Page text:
Week 9. Embedded Programming

The main objectives were to read a microcontroller data sheet, program your board to do something with as many different programming languages and programming environments as possible. As the group assignment we had to Compare the performance and development workflows for other architectures

Reading a microcontroller datasheet

To begin with, I selected the data sheet for ATtiny44A microcontroller as it is used for my programmer. After going through the datasheet I got a general idea of how the ATTiny44A works.

It is a high Performance, low Power AVR 8-bit Microcontroller having advanced RISC architecture, in which most of the 120 instructions are executed in 'Single Clock Cycle Execution' and it has 32 x 8 general purpose working registers as well. In addition to that, it includes12 programmable I/O Lines (8 + 4) and the operating voltage is between 1.8 to 5.5V.

The ATtiny 44A pin configuration can be shown as below.

Fig. ATtiny 44A pin configuration

Pin mapping for the also shown here which is useful when programming the microcontroller. Refference

Fig. Pin mapping

Embedded programming

To begin with the programming, I created a new ISP cable. It required a ribbon cable and 2 pieces of 2x3 female connectors. After pressing the connectors into the cable to make the connections I was able to make the cable.

Fig. ISP cable

Programming the board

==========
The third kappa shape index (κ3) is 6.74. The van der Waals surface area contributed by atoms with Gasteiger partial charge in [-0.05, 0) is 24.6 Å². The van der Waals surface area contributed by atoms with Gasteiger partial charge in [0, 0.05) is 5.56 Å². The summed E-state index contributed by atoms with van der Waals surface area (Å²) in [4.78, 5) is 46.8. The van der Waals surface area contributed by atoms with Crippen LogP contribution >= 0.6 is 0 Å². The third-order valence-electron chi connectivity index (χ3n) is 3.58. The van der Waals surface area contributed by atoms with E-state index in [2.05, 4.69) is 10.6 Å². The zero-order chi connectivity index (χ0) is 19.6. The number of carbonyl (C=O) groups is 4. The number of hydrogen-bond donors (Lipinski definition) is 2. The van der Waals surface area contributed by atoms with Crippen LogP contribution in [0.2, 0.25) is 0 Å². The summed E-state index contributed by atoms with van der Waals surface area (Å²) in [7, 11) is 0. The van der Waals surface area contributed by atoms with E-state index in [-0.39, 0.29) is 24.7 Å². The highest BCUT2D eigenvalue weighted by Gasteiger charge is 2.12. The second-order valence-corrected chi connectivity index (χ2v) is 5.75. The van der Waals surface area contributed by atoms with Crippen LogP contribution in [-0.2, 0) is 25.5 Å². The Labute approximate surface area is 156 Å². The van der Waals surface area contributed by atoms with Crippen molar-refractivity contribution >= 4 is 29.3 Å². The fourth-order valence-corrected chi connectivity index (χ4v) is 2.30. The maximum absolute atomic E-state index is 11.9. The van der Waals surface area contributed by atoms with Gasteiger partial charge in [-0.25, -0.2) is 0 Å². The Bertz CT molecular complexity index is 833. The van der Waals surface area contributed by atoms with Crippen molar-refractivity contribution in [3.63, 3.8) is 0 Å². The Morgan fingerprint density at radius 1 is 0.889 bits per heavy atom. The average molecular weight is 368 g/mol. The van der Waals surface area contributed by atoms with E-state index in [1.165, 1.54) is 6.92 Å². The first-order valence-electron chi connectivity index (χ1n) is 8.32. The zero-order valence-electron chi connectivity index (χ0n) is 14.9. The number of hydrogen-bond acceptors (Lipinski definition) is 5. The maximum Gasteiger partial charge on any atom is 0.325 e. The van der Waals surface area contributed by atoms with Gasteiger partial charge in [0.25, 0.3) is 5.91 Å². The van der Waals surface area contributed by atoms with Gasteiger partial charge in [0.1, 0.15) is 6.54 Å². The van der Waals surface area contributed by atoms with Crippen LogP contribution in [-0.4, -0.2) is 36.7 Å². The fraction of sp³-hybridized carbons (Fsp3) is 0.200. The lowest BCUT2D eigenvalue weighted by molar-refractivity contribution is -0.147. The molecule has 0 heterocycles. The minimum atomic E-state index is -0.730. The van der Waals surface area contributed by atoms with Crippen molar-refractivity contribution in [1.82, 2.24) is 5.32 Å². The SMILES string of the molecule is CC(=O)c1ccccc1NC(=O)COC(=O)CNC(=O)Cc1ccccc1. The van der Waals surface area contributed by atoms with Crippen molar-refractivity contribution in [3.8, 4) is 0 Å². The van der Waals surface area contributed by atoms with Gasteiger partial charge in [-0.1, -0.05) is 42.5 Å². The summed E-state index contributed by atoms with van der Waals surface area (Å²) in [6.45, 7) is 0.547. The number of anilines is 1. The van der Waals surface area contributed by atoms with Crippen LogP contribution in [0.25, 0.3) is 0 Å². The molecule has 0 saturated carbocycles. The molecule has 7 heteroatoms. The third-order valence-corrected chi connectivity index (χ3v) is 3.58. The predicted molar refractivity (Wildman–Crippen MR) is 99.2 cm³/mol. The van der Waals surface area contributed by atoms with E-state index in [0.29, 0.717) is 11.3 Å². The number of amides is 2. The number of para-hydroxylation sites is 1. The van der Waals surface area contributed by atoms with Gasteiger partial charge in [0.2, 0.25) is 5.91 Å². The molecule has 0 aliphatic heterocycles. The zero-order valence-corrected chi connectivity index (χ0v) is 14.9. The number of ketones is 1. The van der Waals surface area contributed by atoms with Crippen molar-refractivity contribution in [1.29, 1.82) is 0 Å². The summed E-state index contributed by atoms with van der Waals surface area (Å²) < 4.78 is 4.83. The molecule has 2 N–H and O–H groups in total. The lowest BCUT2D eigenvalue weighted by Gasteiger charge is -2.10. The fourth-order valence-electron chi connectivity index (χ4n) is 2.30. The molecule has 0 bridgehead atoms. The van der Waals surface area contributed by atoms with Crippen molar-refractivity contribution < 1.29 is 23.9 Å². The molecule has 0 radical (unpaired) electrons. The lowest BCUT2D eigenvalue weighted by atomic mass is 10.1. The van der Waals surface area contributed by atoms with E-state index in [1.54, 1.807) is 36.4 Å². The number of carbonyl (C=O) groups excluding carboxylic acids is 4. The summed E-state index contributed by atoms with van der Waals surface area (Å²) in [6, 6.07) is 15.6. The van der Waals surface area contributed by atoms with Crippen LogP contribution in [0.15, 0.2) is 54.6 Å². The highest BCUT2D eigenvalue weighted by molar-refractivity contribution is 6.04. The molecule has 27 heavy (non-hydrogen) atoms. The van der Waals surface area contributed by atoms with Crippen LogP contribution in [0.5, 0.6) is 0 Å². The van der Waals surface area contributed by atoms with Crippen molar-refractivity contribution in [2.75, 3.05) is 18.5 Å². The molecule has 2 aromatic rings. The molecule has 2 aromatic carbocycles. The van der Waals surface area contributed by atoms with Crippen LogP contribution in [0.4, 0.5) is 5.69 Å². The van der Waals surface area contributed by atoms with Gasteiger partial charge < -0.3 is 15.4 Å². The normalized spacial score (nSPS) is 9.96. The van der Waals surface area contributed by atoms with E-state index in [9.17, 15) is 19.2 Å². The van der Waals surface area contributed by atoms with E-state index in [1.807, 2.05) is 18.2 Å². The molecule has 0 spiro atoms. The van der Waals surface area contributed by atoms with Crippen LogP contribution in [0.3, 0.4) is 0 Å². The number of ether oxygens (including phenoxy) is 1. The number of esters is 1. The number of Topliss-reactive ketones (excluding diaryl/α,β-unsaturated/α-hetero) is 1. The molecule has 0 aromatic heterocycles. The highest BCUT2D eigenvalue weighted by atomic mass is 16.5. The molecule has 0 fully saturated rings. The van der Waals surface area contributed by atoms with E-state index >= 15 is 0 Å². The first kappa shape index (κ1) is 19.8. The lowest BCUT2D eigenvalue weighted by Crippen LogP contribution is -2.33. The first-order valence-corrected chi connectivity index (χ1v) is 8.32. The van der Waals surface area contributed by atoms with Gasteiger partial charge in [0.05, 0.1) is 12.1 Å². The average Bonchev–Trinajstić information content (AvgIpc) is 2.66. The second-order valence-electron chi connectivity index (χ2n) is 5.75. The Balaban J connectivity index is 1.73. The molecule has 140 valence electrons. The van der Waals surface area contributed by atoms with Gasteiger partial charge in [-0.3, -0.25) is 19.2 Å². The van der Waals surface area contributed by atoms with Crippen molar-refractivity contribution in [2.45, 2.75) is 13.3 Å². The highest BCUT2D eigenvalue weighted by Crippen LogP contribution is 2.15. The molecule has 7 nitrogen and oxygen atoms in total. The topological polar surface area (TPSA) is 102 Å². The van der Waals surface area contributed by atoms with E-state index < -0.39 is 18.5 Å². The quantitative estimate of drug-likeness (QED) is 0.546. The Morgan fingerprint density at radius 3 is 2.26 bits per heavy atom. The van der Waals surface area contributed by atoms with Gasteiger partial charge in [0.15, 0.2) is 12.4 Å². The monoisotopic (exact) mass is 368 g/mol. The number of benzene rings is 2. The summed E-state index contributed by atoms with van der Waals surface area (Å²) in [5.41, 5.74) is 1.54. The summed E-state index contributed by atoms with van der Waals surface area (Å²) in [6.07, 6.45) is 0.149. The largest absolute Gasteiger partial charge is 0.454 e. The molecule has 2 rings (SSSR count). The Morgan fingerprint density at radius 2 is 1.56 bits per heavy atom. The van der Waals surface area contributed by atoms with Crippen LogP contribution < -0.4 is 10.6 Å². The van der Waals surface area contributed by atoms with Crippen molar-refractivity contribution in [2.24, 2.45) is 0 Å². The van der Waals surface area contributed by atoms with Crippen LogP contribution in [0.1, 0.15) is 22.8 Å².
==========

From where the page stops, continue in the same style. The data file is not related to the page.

The operators for programming work on on the individual bits inside the byte. These are the basic operators used while programming.

The ATtiny44A version 14-pin SOIC has following Pin Configurations:

To start the programming the following items are required.

Programming with Arduino IDE

First I downloaded and installed Arduino IDE and the to setup it, I used the instructions given by SpenceKonde.

Go to File -> Preferences, and enter the URL http://drazzy.com/package_drazzy.com_index.json in "Additional Boards Manager URLs".
Then Tools -> Boards -> Boards Manager Select "ATTinyCore by Spence Konde" and click "Install".

Fig. edit preferences

Fig. edit board manager

Next step is to select the following settings in the tools.

Fig. tool settings

Before executing any code select Burn Bootloader option which will make the fuses and connect the board. For burning the bootloader, USBtinyISP needs to be connected.

First I check the working of the board with the given examples from Arduino. The Button example was opened and executed initially. After putting the correct pins after checking I modified the code to work to turn the LED ON when the button is pressed and turning the LED OFF when the button is released.

Fig. Arduino code for Turn on LED when press the button

Vid.LED turn ON

Next, I modified it to do the opposite in which it turns the LED OFF when the button is pressed and turning the LED ON when the button is released.

Fig. Arduino code for Turn off LED when press the button

Vid.LED turn Off

After that, I introduced a delay to the code and programmed the LED to blink when I pressed the button and to turn off when releasing the button.

Fig. Arduino code for blinking LED when press the button

Vid.LED blink

Setting up Atmel Studio

First I opened the Atmel studio software and added AVRDude tool using external tools, which will automatically program the board straight through from the location of built .hex -file.

First, navigate to the Tools > External Tools : click Add for adding a new tool and following settings should be included.